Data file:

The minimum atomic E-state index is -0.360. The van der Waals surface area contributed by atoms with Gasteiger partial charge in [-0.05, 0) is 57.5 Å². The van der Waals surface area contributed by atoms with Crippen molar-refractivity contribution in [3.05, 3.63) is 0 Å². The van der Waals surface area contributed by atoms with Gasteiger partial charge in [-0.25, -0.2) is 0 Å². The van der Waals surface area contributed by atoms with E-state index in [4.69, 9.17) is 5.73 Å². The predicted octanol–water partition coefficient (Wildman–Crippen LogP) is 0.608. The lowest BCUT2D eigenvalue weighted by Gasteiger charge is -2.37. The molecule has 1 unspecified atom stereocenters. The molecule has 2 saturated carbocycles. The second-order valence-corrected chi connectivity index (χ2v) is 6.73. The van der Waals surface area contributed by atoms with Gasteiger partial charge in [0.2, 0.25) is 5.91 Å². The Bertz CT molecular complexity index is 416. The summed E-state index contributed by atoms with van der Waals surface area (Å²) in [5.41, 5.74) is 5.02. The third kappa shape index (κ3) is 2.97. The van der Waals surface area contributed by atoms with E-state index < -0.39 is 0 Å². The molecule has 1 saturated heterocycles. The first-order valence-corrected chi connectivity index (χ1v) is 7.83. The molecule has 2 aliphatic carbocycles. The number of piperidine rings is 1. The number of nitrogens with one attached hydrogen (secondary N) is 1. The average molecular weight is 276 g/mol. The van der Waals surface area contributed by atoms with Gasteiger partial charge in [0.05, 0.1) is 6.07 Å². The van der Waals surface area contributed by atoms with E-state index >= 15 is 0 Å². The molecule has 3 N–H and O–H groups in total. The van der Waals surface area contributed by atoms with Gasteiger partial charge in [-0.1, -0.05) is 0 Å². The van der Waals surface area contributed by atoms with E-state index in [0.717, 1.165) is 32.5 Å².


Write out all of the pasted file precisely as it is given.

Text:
The minimum atomic E-state index is -0.360. The van der Waals surface area contributed by atoms with Gasteiger partial charge in [-0.05, 0) is 57.5 Å². The van der Waals surface area contributed by atoms with Crippen molar-refractivity contribution in [3.05, 3.63) is 0 Å². The van der Waals surface area contributed by atoms with Gasteiger partial charge in [-0.25, -0.2) is 0 Å². The van der Waals surface area contributed by atoms with E-state index in [4.69, 9.17) is 5.73 Å². The predicted octanol–water partition coefficient (Wildman–Crippen LogP) is 0.608. The lowest BCUT2D eigenvalue weighted by Gasteiger charge is -2.37. The molecule has 1 unspecified atom stereocenters. The molecule has 2 saturated carbocycles. The second-order valence-corrected chi connectivity index (χ2v) is 6.73. The van der Waals surface area contributed by atoms with Gasteiger partial charge in [0.2, 0.25) is 5.91 Å². The Bertz CT molecular complexity index is 416. The summed E-state index contributed by atoms with van der Waals surface area (Å²) in [5.41, 5.74) is 5.02. The third kappa shape index (κ3) is 2.97. The van der Waals surface area contributed by atoms with E-state index < -0.39 is 0 Å². The molecule has 1 saturated heterocycles. The first-order valence-corrected chi connectivity index (χ1v) is 7.83. The molecule has 2 aliphatic carbocycles. The number of piperidine rings is 1. The number of nitrogens with one attached hydrogen (secondary N) is 1. The average molecular weight is 276 g/mol. The van der Waals surface area contributed by atoms with Gasteiger partial charge in [0.05, 0.1) is 6.07 Å². The van der Waals surface area contributed by atoms with E-state index >= 15 is 0 Å². The molecule has 3 N–H and O–H groups in total. The van der Waals surface area contributed by atoms with Gasteiger partial charge in [-0.1, -0.05) is 0 Å². The van der Waals surface area contributed by atoms with E-state index in [0.717, 1.165) is 32.5 Å².